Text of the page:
What does it take to play poker for a living? What is it like to play in big games? What does it take to win? These are the questions Doug Young attempts to answer in his book, High Stakes Poker: The Sky’s the Limit, a chronicle of the lessons learned by a professional poker player.
Young’s book provides advice on what it takes to play at the highest levels in the moderately big games in which he plays. He doesn’t focus on the play of hands. In fact, he doesn’t mention a single hand of poker in the entire book. Instead, his focus is on the mental and psychological aspects that are required in order to play winning poker. This is a collection of about 30 mostly stand-alone essays which contain this advice. Some sample topics include, “Finding A Game”, “Poker & Booze”, and “Pay Attention To That Inner Voice”.
Almost all of the advice is solid, such as advising players not to play with scared money, to quit a game if you’re not playing one’s best, and that players’ biggest adversaries usually are themselves. Some advice isn’t as good. Young talks about how important it is to recognize and play a rush, and how important it is to stay out of the way of another player’s rush. *sigh*. I wish I had a dollar for every poker player who misinterprets or just doesn’t understand the ramifications of the Central Limit Theorem. This is just wrong, and I firmly believe that this sort of advice is harmful to players. Fortunately, very little of the book’s contents are so destructive.
On the other hand, the good advice given in this book just isn’t that strong. For example, Young provides some guidelines for maintaining an adequate bankroll, but it’s all anecdotal. Other books provide similar or more detailed information, but back it up with mathematics, and I think that this is more valuable than one person’s opinion. The author suggests that players should be selectively aggressive, but gives no examples of what that means in actual Slot Gacor practice. Should I be betting my draws from early position on the flop in big bet poker? How frequently? How should I play AK when the flop comes king high? I can spend time thinking about someone’s advice to these circumstances, and by thinking about them, improve my play. More general advice like “take the lead”, and “usually fold when facing a bet” doesn’t provide much to think about, which is why I generally lump them in the category of “affirmations” instead of “advice”. Other maxims, including “stay alert” and “don’t drink and play”, while good ideas, certainly won’t come as a major revelation to someone who has read any of the better poker books on the market, or talked to just about any winning player for more than five minutes.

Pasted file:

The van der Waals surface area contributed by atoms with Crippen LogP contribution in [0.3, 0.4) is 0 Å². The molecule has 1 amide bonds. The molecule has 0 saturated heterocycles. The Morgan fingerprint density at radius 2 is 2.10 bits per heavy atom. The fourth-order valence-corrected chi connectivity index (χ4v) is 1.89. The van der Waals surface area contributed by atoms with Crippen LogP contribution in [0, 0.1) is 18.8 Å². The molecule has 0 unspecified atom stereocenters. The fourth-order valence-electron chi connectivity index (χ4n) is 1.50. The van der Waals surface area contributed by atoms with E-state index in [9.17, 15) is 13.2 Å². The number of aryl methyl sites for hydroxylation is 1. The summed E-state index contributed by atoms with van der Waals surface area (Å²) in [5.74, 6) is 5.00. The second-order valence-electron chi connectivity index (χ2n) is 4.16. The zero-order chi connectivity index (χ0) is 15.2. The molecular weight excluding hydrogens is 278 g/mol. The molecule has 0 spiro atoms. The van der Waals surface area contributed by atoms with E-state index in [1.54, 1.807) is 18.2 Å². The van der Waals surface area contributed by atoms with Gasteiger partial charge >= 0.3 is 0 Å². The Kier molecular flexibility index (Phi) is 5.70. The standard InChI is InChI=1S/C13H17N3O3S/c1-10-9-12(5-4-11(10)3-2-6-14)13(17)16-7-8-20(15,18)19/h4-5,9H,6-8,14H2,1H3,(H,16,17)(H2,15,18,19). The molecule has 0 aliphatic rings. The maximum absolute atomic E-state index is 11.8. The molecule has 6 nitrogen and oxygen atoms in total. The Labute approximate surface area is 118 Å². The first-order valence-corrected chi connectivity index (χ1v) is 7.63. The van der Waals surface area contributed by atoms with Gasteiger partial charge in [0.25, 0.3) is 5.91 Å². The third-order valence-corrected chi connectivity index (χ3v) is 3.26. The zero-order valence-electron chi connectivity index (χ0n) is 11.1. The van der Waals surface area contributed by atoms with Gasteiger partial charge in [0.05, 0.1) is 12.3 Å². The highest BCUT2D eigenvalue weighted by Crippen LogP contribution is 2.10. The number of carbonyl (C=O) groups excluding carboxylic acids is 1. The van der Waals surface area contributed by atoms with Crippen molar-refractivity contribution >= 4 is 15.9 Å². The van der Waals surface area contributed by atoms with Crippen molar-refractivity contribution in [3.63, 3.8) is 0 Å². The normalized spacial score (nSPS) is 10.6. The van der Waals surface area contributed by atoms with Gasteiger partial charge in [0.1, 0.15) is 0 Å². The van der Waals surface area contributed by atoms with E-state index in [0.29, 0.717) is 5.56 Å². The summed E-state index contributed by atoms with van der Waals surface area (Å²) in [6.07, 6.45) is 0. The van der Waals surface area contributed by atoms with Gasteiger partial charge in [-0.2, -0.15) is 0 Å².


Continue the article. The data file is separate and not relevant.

The book might serve as a useful affirmation for folks who are trying to play their best poker and are having some problems doing so, and certainly folks who don’t yet know that drinking alcohol while they’re playing cards is risky at best can benefit from reading this book. Nonetheless, I believe there are better sources for this information. Many books contain the same advice as is enclosed in these pages, but do so more thoroughly and quantitatively, and, therefore, in a manner more easily adapted to a particular player’s circumstance. A lot of the book is devoted to playing in and beating higher stakes home games, so this might be of some interest to players whose experience primarily comes from casino poker.
Doug Young’s High Stakes Poker: The Sky’s the Limit provides some good advice on how to play poker. Unfortunately, its advice isn’t very specific and has been written about extensively in many other books. One topic that this book discusses that isn’t regularly seen in print is information on playing in higher stakes home games, but like the rest of the book, its treatment of this topic is pretty superficial. While Young’s book might serve as a reasonable set of affirmations for folks having trouble focusing on what it takes to be a consistent winner, I don’t believe that the actual contents of this book are probably worth the purchase price to most poker readers.